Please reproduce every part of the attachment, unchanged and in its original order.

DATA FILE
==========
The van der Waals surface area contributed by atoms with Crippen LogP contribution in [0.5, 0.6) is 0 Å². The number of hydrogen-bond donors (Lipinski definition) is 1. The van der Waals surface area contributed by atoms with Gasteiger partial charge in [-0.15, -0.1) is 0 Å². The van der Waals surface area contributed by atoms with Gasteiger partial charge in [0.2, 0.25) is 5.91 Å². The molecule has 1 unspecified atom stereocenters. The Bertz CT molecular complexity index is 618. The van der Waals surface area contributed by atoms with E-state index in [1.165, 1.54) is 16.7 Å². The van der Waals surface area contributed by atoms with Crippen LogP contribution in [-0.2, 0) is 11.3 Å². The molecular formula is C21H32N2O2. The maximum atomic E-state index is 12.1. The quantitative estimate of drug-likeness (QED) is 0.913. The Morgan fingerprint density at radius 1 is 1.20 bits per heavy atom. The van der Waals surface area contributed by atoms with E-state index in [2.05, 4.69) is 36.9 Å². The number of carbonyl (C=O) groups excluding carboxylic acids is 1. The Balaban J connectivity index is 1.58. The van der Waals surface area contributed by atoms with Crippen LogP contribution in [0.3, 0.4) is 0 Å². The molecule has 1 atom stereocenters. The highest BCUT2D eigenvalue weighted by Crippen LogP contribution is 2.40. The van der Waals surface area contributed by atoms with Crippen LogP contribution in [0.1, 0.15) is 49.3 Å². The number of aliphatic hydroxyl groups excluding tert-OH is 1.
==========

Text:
The van der Waals surface area contributed by atoms with Crippen LogP contribution in [0.5, 0.6) is 0 Å². The number of hydrogen-bond donors (Lipinski definition) is 1. The van der Waals surface area contributed by atoms with Gasteiger partial charge in [-0.15, -0.1) is 0 Å². The van der Waals surface area contributed by atoms with Gasteiger partial charge in [0.2, 0.25) is 5.91 Å². The molecule has 1 unspecified atom stereocenters. The Bertz CT molecular complexity index is 618. The van der Waals surface area contributed by atoms with E-state index in [1.165, 1.54) is 16.7 Å². The van der Waals surface area contributed by atoms with Crippen LogP contribution in [-0.2, 0) is 11.3 Å². The molecular formula is C21H32N2O2. The maximum atomic E-state index is 12.1. The quantitative estimate of drug-likeness (QED) is 0.913. The Morgan fingerprint density at radius 1 is 1.20 bits per heavy atom. The van der Waals surface area contributed by atoms with E-state index in [2.05, 4.69) is 36.9 Å². The number of carbonyl (C=O) groups excluding carboxylic acids is 1. The Balaban J connectivity index is 1.58. The van der Waals surface area contributed by atoms with Crippen LogP contribution in [0.3, 0.4) is 0 Å². The molecule has 1 atom stereocenters. The highest BCUT2D eigenvalue weighted by Crippen LogP contribution is 2.40. The van der Waals surface area contributed by atoms with Crippen LogP contribution in [0.1, 0.15) is 49.3 Å². The number of aliphatic hydroxyl groups excluding tert-OH is 1.